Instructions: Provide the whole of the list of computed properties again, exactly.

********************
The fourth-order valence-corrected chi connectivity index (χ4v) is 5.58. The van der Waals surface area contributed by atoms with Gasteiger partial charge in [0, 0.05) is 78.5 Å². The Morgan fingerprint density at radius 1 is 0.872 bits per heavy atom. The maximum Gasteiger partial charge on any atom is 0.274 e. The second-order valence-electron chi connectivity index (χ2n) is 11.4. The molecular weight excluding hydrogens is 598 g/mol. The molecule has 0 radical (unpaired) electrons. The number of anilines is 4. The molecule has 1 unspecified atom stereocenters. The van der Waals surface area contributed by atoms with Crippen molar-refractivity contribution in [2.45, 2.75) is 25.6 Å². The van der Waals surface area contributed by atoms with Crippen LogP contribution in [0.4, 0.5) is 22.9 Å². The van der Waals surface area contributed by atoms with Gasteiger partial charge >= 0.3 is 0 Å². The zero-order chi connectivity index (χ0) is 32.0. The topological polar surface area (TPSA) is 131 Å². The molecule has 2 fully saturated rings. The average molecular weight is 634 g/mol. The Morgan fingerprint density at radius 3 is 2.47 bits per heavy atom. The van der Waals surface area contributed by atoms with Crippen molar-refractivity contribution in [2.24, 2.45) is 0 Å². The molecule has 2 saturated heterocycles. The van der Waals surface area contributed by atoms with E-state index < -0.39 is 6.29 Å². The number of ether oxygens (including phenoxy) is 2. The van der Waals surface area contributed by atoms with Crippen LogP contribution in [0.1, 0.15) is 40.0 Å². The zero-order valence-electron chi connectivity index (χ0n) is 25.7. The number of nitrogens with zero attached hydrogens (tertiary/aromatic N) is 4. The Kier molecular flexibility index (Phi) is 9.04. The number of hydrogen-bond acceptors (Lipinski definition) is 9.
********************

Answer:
The fourth-order valence-corrected chi connectivity index (χ4v) is 5.58. The van der Waals surface area contributed by atoms with Gasteiger partial charge in [0, 0.05) is 78.5 Å². The Morgan fingerprint density at radius 1 is 0.872 bits per heavy atom. The maximum Gasteiger partial charge on any atom is 0.274 e. The second-order valence-electron chi connectivity index (χ2n) is 11.4. The molecular weight excluding hydrogens is 598 g/mol. The molecule has 0 radical (unpaired) electrons. The number of anilines is 4. The molecule has 1 unspecified atom stereocenters. The van der Waals surface area contributed by atoms with Crippen molar-refractivity contribution in [2.45, 2.75) is 25.6 Å². The van der Waals surface area contributed by atoms with Crippen LogP contribution in [0.4, 0.5) is 22.9 Å². The van der Waals surface area contributed by atoms with Gasteiger partial charge >= 0.3 is 0 Å². The zero-order chi connectivity index (χ0) is 32.0. The topological polar surface area (TPSA) is 131 Å². The molecule has 2 fully saturated rings. The average molecular weight is 634 g/mol. The Morgan fingerprint density at radius 3 is 2.47 bits per heavy atom. The van der Waals surface area contributed by atoms with Crippen molar-refractivity contribution in [2.24, 2.45) is 0 Å². The molecule has 2 saturated heterocycles. The van der Waals surface area contributed by atoms with E-state index < -0.39 is 6.29 Å². The number of ether oxygens (including phenoxy) is 2. The van der Waals surface area contributed by atoms with Crippen LogP contribution in [0.1, 0.15) is 40.0 Å². The zero-order valence-electron chi connectivity index (χ0n) is 25.7. The number of nitrogens with zero attached hydrogens (tertiary/aromatic N) is 4. The Kier molecular flexibility index (Phi) is 9.04. The number of hydrogen-bond acceptors (Lipinski definition) is 9.